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HVAC question: condenser size?

mitchedo on Thu July 24, 2008 10:11 AM User is offlineView users profile


I have a question on a central home AC. Those HVAC guys forums are not very helpful. They just want to poke fun at Mr. Do It Yourself.

To make a long story short, My sister has an ancient (30+ years) Lennox central AC in the house she just bought. Home warranty is replacing it. HVAC tech did not size the new unit based on house measurements, just based it off the old one at 4 ton. Based on the size of other systems in our family in the same town, I think 2.5-3 ton would be right.

The condenser housing outside is so old that there are no legible numbers on the tag. There are some legible numbers on the compressor.

How did he determine it was a 4-ton unit? Can you tell by measuring the condenser itself? It's just a flat, rectangular one, like in a car.

If anyone has gotten this far, they're putting in a 3.5 ton evaporator, cuz they couldn't find a 4-ton. It doesn't seem right that the evaporator should be sized smaller than the condenser. ???

On the auto AC front, last year, my stupid Suburban only blew cold air if the rear unit was on. Well, I finally got around to looking at it, and the cycling switch is not right. It cycles the compressor off just fine, but it doesn't cycle back on until the low side is over 75 psi. When the rear unit is on, the compressor never cycles off, so it cools fine. Well, not fine, but some. ...stupid R-12 ban.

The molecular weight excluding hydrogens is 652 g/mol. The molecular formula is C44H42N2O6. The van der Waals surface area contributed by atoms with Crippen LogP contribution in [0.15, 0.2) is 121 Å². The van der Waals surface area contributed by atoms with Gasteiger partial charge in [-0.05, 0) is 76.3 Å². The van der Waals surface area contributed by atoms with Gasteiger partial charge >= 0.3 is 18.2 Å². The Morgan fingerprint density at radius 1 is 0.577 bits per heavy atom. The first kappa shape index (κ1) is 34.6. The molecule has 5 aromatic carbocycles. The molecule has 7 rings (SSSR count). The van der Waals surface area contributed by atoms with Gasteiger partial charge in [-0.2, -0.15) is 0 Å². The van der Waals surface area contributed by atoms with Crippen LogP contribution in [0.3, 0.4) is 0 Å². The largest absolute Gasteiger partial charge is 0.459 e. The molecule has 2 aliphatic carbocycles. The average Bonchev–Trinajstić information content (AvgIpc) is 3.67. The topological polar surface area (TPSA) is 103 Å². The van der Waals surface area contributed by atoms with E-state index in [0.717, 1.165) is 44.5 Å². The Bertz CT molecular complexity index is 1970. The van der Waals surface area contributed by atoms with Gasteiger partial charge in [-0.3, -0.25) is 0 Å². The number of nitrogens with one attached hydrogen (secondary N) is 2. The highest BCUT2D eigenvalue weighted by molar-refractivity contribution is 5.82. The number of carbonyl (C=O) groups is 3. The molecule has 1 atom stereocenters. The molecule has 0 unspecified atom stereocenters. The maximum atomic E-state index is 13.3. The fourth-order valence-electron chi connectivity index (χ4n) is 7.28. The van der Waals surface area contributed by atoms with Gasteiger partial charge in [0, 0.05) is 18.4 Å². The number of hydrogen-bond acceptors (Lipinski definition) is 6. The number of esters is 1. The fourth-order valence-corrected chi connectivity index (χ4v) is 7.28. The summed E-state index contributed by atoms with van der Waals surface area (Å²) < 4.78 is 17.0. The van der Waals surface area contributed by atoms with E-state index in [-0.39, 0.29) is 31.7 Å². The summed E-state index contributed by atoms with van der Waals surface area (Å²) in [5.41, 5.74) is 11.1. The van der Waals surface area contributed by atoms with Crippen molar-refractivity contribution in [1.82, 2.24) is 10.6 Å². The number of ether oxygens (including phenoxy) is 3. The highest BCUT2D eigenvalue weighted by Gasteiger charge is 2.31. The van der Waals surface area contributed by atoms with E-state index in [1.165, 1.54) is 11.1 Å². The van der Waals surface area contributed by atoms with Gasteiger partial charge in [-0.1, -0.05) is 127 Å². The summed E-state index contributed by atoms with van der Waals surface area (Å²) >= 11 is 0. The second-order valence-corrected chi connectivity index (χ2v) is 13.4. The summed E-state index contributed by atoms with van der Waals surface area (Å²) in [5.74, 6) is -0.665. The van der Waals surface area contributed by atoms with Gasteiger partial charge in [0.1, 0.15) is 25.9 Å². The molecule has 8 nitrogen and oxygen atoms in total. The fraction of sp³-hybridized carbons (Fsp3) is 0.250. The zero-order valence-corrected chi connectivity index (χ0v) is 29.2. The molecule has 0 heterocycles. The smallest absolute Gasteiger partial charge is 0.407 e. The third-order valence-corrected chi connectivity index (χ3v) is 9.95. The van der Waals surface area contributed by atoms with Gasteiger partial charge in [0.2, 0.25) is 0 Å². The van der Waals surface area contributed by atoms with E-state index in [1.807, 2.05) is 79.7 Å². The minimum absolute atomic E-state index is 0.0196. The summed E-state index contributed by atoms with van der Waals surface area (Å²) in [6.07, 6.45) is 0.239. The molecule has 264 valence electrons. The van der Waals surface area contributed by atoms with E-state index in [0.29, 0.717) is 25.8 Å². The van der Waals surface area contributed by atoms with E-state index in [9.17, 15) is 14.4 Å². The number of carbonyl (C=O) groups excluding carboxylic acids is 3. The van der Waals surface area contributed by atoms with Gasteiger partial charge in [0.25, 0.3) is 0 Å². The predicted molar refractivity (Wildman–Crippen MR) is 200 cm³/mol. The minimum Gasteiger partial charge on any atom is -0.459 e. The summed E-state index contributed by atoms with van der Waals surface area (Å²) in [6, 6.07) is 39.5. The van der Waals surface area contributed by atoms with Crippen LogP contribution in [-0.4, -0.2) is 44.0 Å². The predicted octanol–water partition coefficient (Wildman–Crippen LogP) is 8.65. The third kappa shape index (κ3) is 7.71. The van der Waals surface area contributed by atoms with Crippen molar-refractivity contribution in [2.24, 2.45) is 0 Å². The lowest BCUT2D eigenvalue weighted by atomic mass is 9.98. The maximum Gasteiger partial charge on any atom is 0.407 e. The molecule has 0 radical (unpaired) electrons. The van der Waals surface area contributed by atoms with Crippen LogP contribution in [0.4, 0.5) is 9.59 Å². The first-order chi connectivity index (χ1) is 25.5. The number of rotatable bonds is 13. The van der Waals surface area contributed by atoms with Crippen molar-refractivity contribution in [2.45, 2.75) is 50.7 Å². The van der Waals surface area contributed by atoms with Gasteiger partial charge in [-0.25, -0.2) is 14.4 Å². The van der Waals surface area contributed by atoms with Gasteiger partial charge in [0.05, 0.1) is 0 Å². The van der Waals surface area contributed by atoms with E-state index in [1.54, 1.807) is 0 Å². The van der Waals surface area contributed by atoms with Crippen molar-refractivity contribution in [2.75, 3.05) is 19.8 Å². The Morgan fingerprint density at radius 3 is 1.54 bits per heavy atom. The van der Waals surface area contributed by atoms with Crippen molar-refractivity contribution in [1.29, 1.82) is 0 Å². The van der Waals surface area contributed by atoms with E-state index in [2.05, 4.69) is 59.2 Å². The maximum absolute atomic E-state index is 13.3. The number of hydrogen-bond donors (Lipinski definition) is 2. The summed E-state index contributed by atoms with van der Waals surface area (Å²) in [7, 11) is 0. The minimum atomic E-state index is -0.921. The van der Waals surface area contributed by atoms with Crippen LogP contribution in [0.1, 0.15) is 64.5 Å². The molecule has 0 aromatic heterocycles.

Home of the "Tunex Suburban Disaster"

bearing01 on Thu July 24, 2008 11:47 AM User is offline

I would imagine that the larger the condenser coil the better with regards to improved efficiency and energy consumption. The only problem is that, with a more efficient condenser, there may be times where the system won't cool as well. On a capillary tube / critically charged system you could have a scenario where it's now evening and you're just getting home. The house is really hot inside from having windows closed all day & AC off, but outside the temperature has dropped and it's now cool outside. Rather than open a window you turn on the A/C. The condenser, in the cool outside air, will be so good & efficient at condensing the refrigerant that it condenses quickly and a lot of it can back up in the condenser. Also, because the condenser is operating at a cooler temperature (because outside temp is lower) the condenser (high side) pressure will be lower. This will force less refrigerant into the evaporator and can cause the evaporator to starve for refrigerant. As a result, the system won't cool well and behaves as if it's undercharged. The solution is to have a temperature controlled variable speed condenser fan that will reduce air flow over the condenser when it's cool outside. That way the condenser pressure & temperature will have to rise and this will help keep refrigerant fed to the evaporator.